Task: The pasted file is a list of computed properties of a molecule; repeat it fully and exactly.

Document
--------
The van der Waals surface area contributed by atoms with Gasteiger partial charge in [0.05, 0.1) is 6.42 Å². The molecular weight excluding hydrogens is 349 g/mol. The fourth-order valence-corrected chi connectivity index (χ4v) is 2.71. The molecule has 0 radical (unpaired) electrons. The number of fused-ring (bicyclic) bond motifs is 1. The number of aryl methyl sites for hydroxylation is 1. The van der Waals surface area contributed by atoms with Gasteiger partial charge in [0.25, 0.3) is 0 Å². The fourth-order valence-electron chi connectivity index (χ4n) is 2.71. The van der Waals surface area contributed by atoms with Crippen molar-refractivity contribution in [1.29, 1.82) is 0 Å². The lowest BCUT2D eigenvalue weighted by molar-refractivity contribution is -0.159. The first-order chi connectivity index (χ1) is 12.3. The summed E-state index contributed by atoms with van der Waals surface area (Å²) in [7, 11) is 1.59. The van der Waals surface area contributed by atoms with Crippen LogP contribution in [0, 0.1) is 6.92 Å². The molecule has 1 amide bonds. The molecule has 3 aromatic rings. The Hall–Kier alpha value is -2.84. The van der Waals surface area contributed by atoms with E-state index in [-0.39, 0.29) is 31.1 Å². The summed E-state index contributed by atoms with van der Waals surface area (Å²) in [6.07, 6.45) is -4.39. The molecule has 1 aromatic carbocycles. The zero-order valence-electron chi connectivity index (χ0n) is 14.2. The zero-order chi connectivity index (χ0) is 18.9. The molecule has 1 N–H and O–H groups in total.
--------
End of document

The van der Waals surface area contributed by atoms with Gasteiger partial charge in [0.05, 0.1) is 6.42 Å². The molecular weight excluding hydrogens is 349 g/mol. The fourth-order valence-corrected chi connectivity index (χ4v) is 2.71. The molecule has 0 radical (unpaired) electrons. The number of fused-ring (bicyclic) bond motifs is 1. The number of aryl methyl sites for hydroxylation is 1. The van der Waals surface area contributed by atoms with Gasteiger partial charge in [0.25, 0.3) is 0 Å². The fourth-order valence-electron chi connectivity index (χ4n) is 2.71. The van der Waals surface area contributed by atoms with Crippen molar-refractivity contribution in [1.29, 1.82) is 0 Å². The lowest BCUT2D eigenvalue weighted by molar-refractivity contribution is -0.159. The first-order chi connectivity index (χ1) is 12.3. The summed E-state index contributed by atoms with van der Waals surface area (Å²) in [7, 11) is 1.59. The van der Waals surface area contributed by atoms with Crippen LogP contribution in [0, 0.1) is 6.92 Å². The molecule has 1 amide bonds. The molecule has 3 aromatic rings. The Hall–Kier alpha value is -2.84. The van der Waals surface area contributed by atoms with E-state index in [-0.39, 0.29) is 31.1 Å². The summed E-state index contributed by atoms with van der Waals surface area (Å²) in [6.07, 6.45) is -4.39. The molecule has 1 aromatic carbocycles. The zero-order valence-electron chi connectivity index (χ0n) is 14.2. The zero-order chi connectivity index (χ0) is 18.9. The molecule has 1 N–H and O–H groups in total.